Thursday marked the first-ever TED en Español speaker event hosted by TED in its New York City office. The all-Spanish daytime event featured eight speakers, a musical performance, five short films and fifteen one-minute talks given by members of the audience.
The New York event is just the latest addition to TED’s sweeping new Spanish-language TED en Español initiative, designed to spread ideas to the global Hispanic community. Led by TED’s Gerry Garbulsky, also head of the world’s largest TEDx event, TEDxRiodelaPlata in Argentina, TED en Español includes a Facebook community, Twitter feed, weekly “Boletín” newsletter, YouTube channel and — as of earlier this month — an original podcast created in partnership with Univision Communications.
Should we automate democracy? “Is it just me, or are there other people here that are a little bit disappointed with democracy?” asks César A. Hidalgo. Like other concerned citizens, the MIT physics professor wants to make sure we have elected governments that truly represent our values and wishes. His solution: What if scientists could create an AI that votes for you? Hidalgo envisions a system in which each voter could teach her own AI how to think like her, using quizzes, reading lists and other types of data. So once you’ve trained your AI and validated a few of the decisions it makes for you, you could leave it on autopilot, voting and advocating for you … or you could choose to approve every decision it suggests. It’s easy to poke holes in his idea, but Hidalgo believes it’s worth trying out on a small scale. His bottom line: “Democracy has a very bad user interface. If you can improve the user interface, you might be able to use it more.”
How to fail mindfully. If your business failed in Ancient Greece, you’d have to stand in the town square with a basket over your head. Thankfully, we’ve come a long way — or have we? Failed-business owner Leticia Gasca doesn’t think so. Motivated by her own painful experience, she set out to create a way for others like her to convert the guilt and shame of a business venture gone bad into a catalyst for growth. Thus was born “Fuckup Nights” (FUN), a global movement and event series for sharing stories of professional failure, and The Failure Institute, a global research group that studies failure and its impact on people, businesses and communities. For Gasca, when the focus of failure shifts from what is lost to what is gained, we can all learn to “fail mindfully” and see endings as doorways to empathy, resilience and renewal.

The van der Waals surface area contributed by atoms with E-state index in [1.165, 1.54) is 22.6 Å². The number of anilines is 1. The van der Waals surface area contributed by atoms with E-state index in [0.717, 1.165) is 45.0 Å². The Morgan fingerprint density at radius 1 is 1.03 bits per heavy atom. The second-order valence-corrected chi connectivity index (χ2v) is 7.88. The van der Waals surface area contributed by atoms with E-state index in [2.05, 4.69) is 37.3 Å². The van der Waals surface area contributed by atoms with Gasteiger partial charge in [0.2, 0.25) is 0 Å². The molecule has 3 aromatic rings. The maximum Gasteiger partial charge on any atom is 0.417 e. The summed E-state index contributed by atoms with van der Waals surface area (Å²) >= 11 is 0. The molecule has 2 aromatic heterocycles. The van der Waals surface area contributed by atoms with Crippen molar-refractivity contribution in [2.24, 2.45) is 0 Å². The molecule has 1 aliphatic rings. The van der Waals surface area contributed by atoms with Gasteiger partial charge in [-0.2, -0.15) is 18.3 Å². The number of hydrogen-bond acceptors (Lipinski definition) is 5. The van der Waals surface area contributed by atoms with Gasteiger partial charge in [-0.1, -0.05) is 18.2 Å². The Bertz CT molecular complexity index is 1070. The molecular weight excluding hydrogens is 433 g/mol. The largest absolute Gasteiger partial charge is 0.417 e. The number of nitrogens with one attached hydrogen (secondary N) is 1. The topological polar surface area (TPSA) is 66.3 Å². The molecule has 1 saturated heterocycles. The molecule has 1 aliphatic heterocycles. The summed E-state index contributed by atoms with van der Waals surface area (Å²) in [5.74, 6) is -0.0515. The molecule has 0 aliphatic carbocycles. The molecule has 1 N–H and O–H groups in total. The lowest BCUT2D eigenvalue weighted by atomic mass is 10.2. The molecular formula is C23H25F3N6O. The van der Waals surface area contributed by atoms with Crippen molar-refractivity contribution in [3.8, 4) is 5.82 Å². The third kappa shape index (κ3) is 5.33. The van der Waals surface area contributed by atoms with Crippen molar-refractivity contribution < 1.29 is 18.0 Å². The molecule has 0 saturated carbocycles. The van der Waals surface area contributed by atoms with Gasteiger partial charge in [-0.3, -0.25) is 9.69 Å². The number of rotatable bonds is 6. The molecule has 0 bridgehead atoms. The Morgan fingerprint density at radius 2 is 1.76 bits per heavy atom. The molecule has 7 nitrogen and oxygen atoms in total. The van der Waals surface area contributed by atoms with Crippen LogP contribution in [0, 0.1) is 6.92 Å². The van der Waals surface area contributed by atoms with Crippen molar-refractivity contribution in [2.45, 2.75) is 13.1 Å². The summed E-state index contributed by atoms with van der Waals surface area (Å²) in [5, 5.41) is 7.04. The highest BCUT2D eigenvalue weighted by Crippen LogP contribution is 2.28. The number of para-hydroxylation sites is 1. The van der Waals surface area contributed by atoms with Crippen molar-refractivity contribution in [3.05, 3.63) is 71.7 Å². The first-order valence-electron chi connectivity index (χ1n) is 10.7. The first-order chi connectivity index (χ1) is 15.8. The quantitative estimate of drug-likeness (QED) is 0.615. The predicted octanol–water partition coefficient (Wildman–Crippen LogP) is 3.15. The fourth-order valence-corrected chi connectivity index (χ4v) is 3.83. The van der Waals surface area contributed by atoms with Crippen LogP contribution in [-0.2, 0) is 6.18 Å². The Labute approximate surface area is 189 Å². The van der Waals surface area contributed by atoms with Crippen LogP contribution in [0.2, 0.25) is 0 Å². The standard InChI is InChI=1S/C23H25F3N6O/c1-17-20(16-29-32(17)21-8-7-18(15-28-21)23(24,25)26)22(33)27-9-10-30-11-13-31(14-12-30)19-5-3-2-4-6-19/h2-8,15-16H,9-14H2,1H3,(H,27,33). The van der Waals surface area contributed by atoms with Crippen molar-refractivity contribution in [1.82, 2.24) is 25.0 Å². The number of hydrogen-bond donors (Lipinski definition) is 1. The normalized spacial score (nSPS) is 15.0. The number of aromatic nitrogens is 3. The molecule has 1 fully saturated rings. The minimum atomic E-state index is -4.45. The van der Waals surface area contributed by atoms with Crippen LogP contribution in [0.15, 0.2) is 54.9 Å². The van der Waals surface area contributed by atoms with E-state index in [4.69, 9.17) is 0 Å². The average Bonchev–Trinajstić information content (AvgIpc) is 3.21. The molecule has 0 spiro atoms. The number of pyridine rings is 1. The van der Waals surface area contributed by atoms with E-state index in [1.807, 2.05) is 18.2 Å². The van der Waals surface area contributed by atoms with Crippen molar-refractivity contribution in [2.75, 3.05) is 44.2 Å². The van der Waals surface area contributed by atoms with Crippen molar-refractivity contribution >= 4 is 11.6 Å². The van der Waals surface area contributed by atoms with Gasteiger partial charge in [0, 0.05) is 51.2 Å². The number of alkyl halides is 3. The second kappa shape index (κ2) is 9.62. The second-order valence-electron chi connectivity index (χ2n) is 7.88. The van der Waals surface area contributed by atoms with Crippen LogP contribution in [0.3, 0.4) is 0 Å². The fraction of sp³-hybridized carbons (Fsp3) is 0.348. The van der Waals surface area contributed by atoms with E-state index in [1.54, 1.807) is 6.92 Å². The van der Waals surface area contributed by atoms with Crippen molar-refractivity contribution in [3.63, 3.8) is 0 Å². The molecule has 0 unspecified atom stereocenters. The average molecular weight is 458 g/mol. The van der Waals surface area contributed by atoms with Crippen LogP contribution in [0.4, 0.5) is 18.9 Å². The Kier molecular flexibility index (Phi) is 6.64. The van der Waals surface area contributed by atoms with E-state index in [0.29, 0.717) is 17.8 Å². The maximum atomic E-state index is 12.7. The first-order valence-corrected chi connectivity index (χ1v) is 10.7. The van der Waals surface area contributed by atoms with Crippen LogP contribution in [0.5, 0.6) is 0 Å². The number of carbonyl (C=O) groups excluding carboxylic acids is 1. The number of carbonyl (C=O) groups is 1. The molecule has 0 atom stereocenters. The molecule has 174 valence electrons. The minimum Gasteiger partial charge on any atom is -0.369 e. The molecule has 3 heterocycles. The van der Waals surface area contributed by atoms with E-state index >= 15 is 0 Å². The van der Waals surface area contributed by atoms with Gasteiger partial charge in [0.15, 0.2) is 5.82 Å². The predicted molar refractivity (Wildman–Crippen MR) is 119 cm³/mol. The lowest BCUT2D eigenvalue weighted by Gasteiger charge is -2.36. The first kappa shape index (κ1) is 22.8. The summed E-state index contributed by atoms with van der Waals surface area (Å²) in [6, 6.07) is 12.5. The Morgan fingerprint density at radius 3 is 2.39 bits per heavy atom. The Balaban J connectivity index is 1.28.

From four countries to one stage. The pan-Latin-American musical ensemble LADAMA brought much more than just music to the TED en Español stage. Inviting the audience to dance with them, Venezuelan Maria Fernanda Gonzalez, Brazilian Lara Klaus, Colombian Daniela Serna and American Sara Lucas sing and dance to a medley of rhythms that range from South American to Caribbean-infused styles. Playing “Night Traveler” and “Porro Maracatu,” LADAMA transformed the stage into a place of music worth spreading.
World change starts in your kitchen. In his pioneering work to bring Peruvian cuisine to the world, Gastón Acurio discovered the power that food has to change peoples’ lives. As ceviche started appearing in renowned restaurants worldwide, Gastón saw his home country of Peru begin to appreciate the diversity of its gastronomy and become proud of its own culture. But food hasn’t always been used to bring good to the world. With the industrial revolution and the rise of consumerism, “more people in the world are dying from obesity than hunger,” he notes, and many peoples’ lifestyles aren’t sustainable. By interacting with and caring about the food we eat, Gastón says, we can change our priorities as individuals and change the industries that serve us. He doesn’t yet have all the answers on how to make this a systematic movement that politicians can get behind, but world-renowned cooks are already taking these ideas into their kitchens. He tells the stories of a restaurant in Peru that supports native people by sourcing ingredients from them, a famous chef in NYC who’s fighting against the use of monocultures and an emblematic restaurant in France that has barred meat from the menu. “Cooks worldwide are convinced that we cannot wait for others to make changes and that we must jump into action,” he says. But professional cooks can’t do it all. If we want real change to happen, Gastón urges, we need home cooking to be at the center of everything.